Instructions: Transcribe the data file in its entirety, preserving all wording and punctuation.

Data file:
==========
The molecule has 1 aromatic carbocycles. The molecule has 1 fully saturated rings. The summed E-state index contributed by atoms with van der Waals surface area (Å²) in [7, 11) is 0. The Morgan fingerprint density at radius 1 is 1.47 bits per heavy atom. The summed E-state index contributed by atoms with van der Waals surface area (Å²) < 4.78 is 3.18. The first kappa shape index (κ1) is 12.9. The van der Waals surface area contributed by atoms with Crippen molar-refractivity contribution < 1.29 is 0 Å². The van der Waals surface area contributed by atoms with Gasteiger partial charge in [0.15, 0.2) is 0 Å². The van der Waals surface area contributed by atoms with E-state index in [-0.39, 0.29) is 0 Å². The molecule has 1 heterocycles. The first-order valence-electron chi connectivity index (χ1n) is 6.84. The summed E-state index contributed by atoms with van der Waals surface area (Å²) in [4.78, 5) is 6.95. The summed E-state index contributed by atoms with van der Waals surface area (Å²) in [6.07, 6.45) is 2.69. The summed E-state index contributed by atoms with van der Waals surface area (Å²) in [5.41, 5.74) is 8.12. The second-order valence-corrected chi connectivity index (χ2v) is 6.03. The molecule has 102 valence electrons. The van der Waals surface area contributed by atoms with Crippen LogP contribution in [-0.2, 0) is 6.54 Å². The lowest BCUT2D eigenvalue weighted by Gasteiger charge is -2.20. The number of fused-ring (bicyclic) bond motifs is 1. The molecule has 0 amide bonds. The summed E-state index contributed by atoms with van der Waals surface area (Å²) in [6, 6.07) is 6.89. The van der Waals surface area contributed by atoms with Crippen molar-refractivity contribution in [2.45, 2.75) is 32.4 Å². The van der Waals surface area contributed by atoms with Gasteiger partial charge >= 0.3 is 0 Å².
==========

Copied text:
The molecule has 1 aromatic carbocycles. The molecule has 1 fully saturated rings. The summed E-state index contributed by atoms with van der Waals surface area (Å²) in [7, 11) is 0. The Morgan fingerprint density at radius 1 is 1.47 bits per heavy atom. The summed E-state index contributed by atoms with van der Waals surface area (Å²) < 4.78 is 3.18. The first kappa shape index (κ1) is 12.9. The van der Waals surface area contributed by atoms with Crippen molar-refractivity contribution < 1.29 is 0 Å². The van der Waals surface area contributed by atoms with Gasteiger partial charge in [0.15, 0.2) is 0 Å². The van der Waals surface area contributed by atoms with E-state index in [-0.39, 0.29) is 0 Å². The molecule has 1 heterocycles. The first-order valence-electron chi connectivity index (χ1n) is 6.84. The summed E-state index contributed by atoms with van der Waals surface area (Å²) in [4.78, 5) is 6.95. The summed E-state index contributed by atoms with van der Waals surface area (Å²) in [6.07, 6.45) is 2.69. The summed E-state index contributed by atoms with van der Waals surface area (Å²) in [5.41, 5.74) is 8.12. The second-order valence-corrected chi connectivity index (χ2v) is 6.03. The molecule has 102 valence electrons. The van der Waals surface area contributed by atoms with Crippen LogP contribution in [-0.2, 0) is 6.54 Å². The lowest BCUT2D eigenvalue weighted by Gasteiger charge is -2.20. The number of fused-ring (bicyclic) bond motifs is 1. The molecule has 0 amide bonds. The summed E-state index contributed by atoms with van der Waals surface area (Å²) in [6, 6.07) is 6.89. The van der Waals surface area contributed by atoms with Crippen molar-refractivity contribution in [2.45, 2.75) is 32.4 Å². The van der Waals surface area contributed by atoms with Gasteiger partial charge >= 0.3 is 0 Å².